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73% of adults across the globe willing to get Covid-19 vaccine if available

General opposition to vaccines was highest in South Africa (21 per cent) and India (19 per cent) – according to the survey report.

Concern about possible side-effects is one of the main reasons why many people are hesitant to get a COVID-19 vaccine, reveals a survey.

Some of the potential vaccines for Covid-19 are in the final stages of clinical trials and the results are expected in late 2020 or early 2021. But the question is - Will you get a Covid-19 vaccine if available?

If you're hesitant to get a COVID-19 vaccine, you're not alone. The results of a World Economic Forum/Ipsos global survey conducted in October revealed that vaccine hesitancy is increasing among adults across the globe.

In the survey that included 18,526 adults from 15 countries, 73 per cent of respondents said that they were willing to get a Covid-19 vaccine if available. While it is still a good number, it has dropped 4 per cent as compared to a similar survey conducted by WEF and Ipsos three months ago. In the previous survey, 77 per cent of the respondents had shown their willingness to get vaccinated against the novel coronavirus.

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Vaccine hesitancy increased in 10 of the 15 countries surveyed, mostly in China, Australia, Spain, and Brazil, according to the survey report.

Reasons for vaccine hesitancy

Concern about possible side-effects is one of the main reasons for vaccine hesitancy, while many people are also worried about clinical trials moving too fast.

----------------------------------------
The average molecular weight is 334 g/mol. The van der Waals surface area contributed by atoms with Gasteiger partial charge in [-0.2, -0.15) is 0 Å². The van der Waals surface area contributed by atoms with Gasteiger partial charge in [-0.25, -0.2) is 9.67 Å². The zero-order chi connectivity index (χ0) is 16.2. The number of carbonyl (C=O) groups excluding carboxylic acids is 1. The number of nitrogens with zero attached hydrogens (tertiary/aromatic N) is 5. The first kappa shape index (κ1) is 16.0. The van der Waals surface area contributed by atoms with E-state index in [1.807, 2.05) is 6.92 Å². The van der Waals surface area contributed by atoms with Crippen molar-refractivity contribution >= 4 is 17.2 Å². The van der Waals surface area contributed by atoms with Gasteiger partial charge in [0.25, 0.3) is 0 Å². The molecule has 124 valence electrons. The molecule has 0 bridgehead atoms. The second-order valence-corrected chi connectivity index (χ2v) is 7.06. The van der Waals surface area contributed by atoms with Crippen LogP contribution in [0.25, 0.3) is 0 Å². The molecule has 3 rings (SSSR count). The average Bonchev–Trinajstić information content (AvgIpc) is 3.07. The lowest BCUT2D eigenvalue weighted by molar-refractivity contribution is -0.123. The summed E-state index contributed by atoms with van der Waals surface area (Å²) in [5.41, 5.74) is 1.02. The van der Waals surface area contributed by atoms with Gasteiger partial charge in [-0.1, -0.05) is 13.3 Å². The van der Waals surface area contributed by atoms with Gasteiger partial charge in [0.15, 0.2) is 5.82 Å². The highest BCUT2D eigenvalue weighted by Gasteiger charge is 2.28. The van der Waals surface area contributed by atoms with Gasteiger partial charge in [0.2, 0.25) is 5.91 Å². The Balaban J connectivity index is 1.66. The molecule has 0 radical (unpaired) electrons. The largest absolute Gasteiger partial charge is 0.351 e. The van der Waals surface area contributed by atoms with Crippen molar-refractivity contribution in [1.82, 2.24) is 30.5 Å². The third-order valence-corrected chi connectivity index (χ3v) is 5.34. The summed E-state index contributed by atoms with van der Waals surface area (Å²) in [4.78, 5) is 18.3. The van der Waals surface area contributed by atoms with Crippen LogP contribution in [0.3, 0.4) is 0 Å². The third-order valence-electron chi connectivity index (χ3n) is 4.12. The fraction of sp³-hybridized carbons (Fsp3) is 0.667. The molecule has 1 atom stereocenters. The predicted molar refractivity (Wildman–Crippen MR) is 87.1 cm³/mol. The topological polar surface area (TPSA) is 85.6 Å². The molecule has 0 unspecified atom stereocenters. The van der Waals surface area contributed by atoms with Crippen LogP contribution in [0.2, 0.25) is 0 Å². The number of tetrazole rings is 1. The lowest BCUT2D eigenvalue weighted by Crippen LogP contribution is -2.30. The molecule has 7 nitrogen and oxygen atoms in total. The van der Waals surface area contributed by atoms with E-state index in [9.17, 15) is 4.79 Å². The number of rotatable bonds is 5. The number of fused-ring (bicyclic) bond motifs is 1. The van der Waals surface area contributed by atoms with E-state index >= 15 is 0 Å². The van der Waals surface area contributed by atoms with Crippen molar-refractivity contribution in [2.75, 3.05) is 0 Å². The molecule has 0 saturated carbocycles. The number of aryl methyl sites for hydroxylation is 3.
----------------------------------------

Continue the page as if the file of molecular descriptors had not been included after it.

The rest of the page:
In the WEF/Ipsos global survey, 34 per cent of the respondents expressed concerns about side effects while 33 per cent of the participants said they were worried about clinical trials moving too fast.

Also, 10 per cent of people said that the vaccine is unlikely to be effective. Some participants (10 per cent) were against vaccines in general.

Concern about side effects was highest in Japan (62 per cent) and China (46 per cent). Concerns about rushing clinical trials were highest in Brazil and Spain (48 per cent in both). General opposition to vaccines was highest in South Africa (21 per cent) and India (19 per cent) according to the report.

This drop in vaccine confidence is a sad trend and it can compromise the effectiveness of mass vaccination to manage the disease, noted Arnaud Bernaert, Head of Shaping the Future of Health and Healthcare, at the World Economic Forum.

Therefore, it is important that governments and the private sector work together to build trust, he said.

When a vaccine will be available for general use

Russia has already registered two potential vaccines against COVID-19 before getting the results of Phase III trials. One is Sputnik V developed by the Gamaleya National Research Institute of Epidemiology and Microbiology in Russia and the other is EpiVacCorona developed by the Vector State Virology and Biotechnology Center in Siberia.

Three Chinese vaccines are in the last stages of testing including Sinovac that is expecting interim data as soon as November from its Phase 3 trial in Brazil.

Three western pharmaceutical firms including AstraZeneca Plc. and Moderna Inc. and Pfizer Inc are likely to have early data on their vaccine candidates before the end of the year.

Indian firm Bharat Biotech, which is developing indigenous vaccine 'COVAXIN' with the Indian Council of Medical Research (ICMR), is also expected to be launched by the beginning of next year.

With inputs from agencies

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